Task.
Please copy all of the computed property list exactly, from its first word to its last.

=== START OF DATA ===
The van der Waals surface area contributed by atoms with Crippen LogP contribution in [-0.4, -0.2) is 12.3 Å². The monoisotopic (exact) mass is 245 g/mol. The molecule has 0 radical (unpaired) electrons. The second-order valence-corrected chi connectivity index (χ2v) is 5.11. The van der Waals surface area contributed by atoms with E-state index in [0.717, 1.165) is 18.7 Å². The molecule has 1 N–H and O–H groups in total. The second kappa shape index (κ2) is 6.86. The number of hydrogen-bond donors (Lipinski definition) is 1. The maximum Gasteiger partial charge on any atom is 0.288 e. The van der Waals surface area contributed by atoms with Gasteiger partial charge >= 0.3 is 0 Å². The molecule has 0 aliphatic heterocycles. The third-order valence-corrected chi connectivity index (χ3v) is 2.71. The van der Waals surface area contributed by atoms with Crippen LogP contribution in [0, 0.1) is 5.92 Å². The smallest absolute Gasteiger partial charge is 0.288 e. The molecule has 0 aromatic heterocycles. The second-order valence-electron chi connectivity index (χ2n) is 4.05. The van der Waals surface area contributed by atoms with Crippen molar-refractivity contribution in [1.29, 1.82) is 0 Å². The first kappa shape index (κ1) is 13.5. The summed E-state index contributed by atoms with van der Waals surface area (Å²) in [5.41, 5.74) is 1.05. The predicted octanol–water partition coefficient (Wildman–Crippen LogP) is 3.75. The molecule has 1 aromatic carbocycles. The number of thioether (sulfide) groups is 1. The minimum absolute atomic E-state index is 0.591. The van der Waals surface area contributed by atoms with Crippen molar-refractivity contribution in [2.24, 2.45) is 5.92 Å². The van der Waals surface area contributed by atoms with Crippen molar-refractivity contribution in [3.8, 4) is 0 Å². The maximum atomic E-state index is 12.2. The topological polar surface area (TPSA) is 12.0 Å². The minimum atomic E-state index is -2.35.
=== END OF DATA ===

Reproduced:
The van der Waals surface area contributed by atoms with Crippen LogP contribution in [-0.4, -0.2) is 12.3 Å². The monoisotopic (exact) mass is 245 g/mol. The molecule has 0 radical (unpaired) electrons. The second-order valence-corrected chi connectivity index (χ2v) is 5.11. The van der Waals surface area contributed by atoms with E-state index in [0.717, 1.165) is 18.7 Å². The molecule has 1 N–H and O–H groups in total. The second kappa shape index (κ2) is 6.86. The number of hydrogen-bond donors (Lipinski definition) is 1. The maximum Gasteiger partial charge on any atom is 0.288 e. The van der Waals surface area contributed by atoms with Gasteiger partial charge >= 0.3 is 0 Å². The molecule has 0 aliphatic heterocycles. The third-order valence-corrected chi connectivity index (χ3v) is 2.71. The van der Waals surface area contributed by atoms with Crippen LogP contribution in [0, 0.1) is 5.92 Å². The smallest absolute Gasteiger partial charge is 0.288 e. The molecule has 0 aromatic heterocycles. The second-order valence-electron chi connectivity index (χ2n) is 4.05. The van der Waals surface area contributed by atoms with Crippen molar-refractivity contribution in [1.29, 1.82) is 0 Å². The first kappa shape index (κ1) is 13.5. The summed E-state index contributed by atoms with van der Waals surface area (Å²) in [5.41, 5.74) is 1.05. The predicted octanol–water partition coefficient (Wildman–Crippen LogP) is 3.75. The molecule has 1 aromatic carbocycles. The number of thioether (sulfide) groups is 1. The minimum absolute atomic E-state index is 0.591. The van der Waals surface area contributed by atoms with Crippen molar-refractivity contribution in [2.24, 2.45) is 5.92 Å². The van der Waals surface area contributed by atoms with Crippen molar-refractivity contribution in [3.8, 4) is 0 Å². The maximum atomic E-state index is 12.2. The topological polar surface area (TPSA) is 12.0 Å². The minimum atomic E-state index is -2.35.